Indian Venture Capital Undertaking (IVCU): IVCU means a company incorporated in India whose shares are not listed on a recognized stock exchange in India and which is not engaged in an activity specified under the negative list specified by the SEBI. IVCU is generally a new born private company which is yet to establish itself and is in need of funds and experienced advice and support.
Venture Capital Fund (VCF): It is a fund established in the form of a trust or a company including a body corporate and registered with SEBI under SEBI(Venture Capital Fund) Regulations 1996 and which has a dedicated pool of capital raised in manner specified in regulations and which invests in VCU in accordance with said regulations. A VCF is also allowed to make investments in VCU subject to provisions in SEBI(Venture Capital Fund) Regulations.
Therefore a FVCI that has got registered with SEBI as such and has been permitted by RBI to make investments in India can make investment in either IVCU or VCF or both. FVCI that has been permitted by RBI to make investment in IVCU or VCF can make investment by purchasing equity or equity linked instruments or debt instruments or debentures of an IVCU or of a VCF. Equity linked instruments means and includes instruments that are later convertible into equity shares or share warrants, preference shares or debenture convertible into equity. These investments can be through Initial Public Offer or Private Placement or in units of schemes/funds set up by VCF. But a FVCI registered with SEBI and permitted by RBI can make investment only in those IVCU and VCF that are also registered with SEBI under respective SEBI regulations.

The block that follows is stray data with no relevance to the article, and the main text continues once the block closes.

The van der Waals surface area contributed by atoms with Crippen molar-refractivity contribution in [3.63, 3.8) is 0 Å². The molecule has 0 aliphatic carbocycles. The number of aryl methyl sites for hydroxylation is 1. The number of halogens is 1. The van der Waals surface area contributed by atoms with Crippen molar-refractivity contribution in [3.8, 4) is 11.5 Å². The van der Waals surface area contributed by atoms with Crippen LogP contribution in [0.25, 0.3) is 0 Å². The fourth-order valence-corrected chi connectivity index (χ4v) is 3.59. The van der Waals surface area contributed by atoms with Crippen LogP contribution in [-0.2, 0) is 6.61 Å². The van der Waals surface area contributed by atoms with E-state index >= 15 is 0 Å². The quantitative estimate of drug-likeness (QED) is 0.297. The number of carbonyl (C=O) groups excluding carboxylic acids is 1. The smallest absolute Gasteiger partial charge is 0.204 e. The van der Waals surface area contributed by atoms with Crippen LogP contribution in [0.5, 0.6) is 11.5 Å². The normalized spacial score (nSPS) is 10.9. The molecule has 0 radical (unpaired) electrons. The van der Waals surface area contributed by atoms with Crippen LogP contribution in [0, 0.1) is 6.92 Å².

A FVCI registered with SEBI is permitted to make investments in following manner:
1. An FVCI can invest all of its funds in a domestic VCF- a registered FVCI is allowed to invest 100% of its funds in a VCF registered under SEBI(Venture Capital Fund) Regulations.
2. It has to invest atleast 66.67% of its investible funds in unlisted equity shares or equity linked instruments of Venture Capital Undertakings.
3. It can invest only 33.33% of its funds (and not more), by-